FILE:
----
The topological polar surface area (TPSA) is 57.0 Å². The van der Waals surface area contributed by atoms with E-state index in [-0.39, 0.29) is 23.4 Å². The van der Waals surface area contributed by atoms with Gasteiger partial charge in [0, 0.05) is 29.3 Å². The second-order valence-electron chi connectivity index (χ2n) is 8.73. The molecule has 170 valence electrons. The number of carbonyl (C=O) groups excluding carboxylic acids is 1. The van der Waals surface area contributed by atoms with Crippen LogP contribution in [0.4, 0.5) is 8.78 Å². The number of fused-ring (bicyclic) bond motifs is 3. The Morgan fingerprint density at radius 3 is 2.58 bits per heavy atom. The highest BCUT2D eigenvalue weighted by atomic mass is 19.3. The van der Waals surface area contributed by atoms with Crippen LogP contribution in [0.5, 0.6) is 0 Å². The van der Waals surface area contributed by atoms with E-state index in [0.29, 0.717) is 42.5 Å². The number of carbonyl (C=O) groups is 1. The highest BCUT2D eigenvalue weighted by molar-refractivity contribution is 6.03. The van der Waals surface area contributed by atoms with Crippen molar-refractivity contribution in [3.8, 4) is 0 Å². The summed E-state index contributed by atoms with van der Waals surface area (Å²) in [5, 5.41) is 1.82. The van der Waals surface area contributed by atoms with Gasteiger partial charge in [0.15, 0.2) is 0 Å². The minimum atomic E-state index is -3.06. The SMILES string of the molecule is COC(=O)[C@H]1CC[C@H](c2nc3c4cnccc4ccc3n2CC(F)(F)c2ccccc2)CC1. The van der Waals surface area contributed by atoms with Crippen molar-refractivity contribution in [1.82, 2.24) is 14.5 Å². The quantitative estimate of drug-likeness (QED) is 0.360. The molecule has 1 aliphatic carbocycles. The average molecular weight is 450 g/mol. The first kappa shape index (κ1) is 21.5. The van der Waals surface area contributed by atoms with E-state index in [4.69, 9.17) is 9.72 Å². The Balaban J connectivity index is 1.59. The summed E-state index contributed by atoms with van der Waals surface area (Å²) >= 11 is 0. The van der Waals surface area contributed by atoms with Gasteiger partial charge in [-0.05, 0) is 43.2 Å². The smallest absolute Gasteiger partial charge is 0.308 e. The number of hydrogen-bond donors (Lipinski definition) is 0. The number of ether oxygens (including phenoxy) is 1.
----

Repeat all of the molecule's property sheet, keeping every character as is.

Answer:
The topological polar surface area (TPSA) is 57.0 Å². The van der Waals surface area contributed by atoms with E-state index in [-0.39, 0.29) is 23.4 Å². The van der Waals surface area contributed by atoms with Gasteiger partial charge in [0, 0.05) is 29.3 Å². The second-order valence-electron chi connectivity index (χ2n) is 8.73. The molecule has 170 valence electrons. The number of carbonyl (C=O) groups excluding carboxylic acids is 1. The van der Waals surface area contributed by atoms with Crippen LogP contribution in [0.4, 0.5) is 8.78 Å². The number of fused-ring (bicyclic) bond motifs is 3. The Morgan fingerprint density at radius 3 is 2.58 bits per heavy atom. The highest BCUT2D eigenvalue weighted by atomic mass is 19.3. The van der Waals surface area contributed by atoms with Crippen LogP contribution in [0.5, 0.6) is 0 Å². The van der Waals surface area contributed by atoms with E-state index in [0.29, 0.717) is 42.5 Å². The number of carbonyl (C=O) groups is 1. The highest BCUT2D eigenvalue weighted by molar-refractivity contribution is 6.03. The van der Waals surface area contributed by atoms with Crippen molar-refractivity contribution in [3.8, 4) is 0 Å². The summed E-state index contributed by atoms with van der Waals surface area (Å²) in [5, 5.41) is 1.82. The van der Waals surface area contributed by atoms with Gasteiger partial charge in [0.15, 0.2) is 0 Å². The minimum atomic E-state index is -3.06. The SMILES string of the molecule is COC(=O)[C@H]1CC[C@H](c2nc3c4cnccc4ccc3n2CC(F)(F)c2ccccc2)CC1. The van der Waals surface area contributed by atoms with Crippen molar-refractivity contribution in [1.82, 2.24) is 14.5 Å². The quantitative estimate of drug-likeness (QED) is 0.360. The molecule has 1 aliphatic carbocycles. The average molecular weight is 450 g/mol. The first kappa shape index (κ1) is 21.5. The van der Waals surface area contributed by atoms with E-state index in [4.69, 9.17) is 9.72 Å². The Balaban J connectivity index is 1.59. The summed E-state index contributed by atoms with van der Waals surface area (Å²) >= 11 is 0. The van der Waals surface area contributed by atoms with Gasteiger partial charge in [-0.05, 0) is 43.2 Å². The smallest absolute Gasteiger partial charge is 0.308 e. The number of hydrogen-bond donors (Lipinski definition) is 0. The number of ether oxygens (including phenoxy) is 1.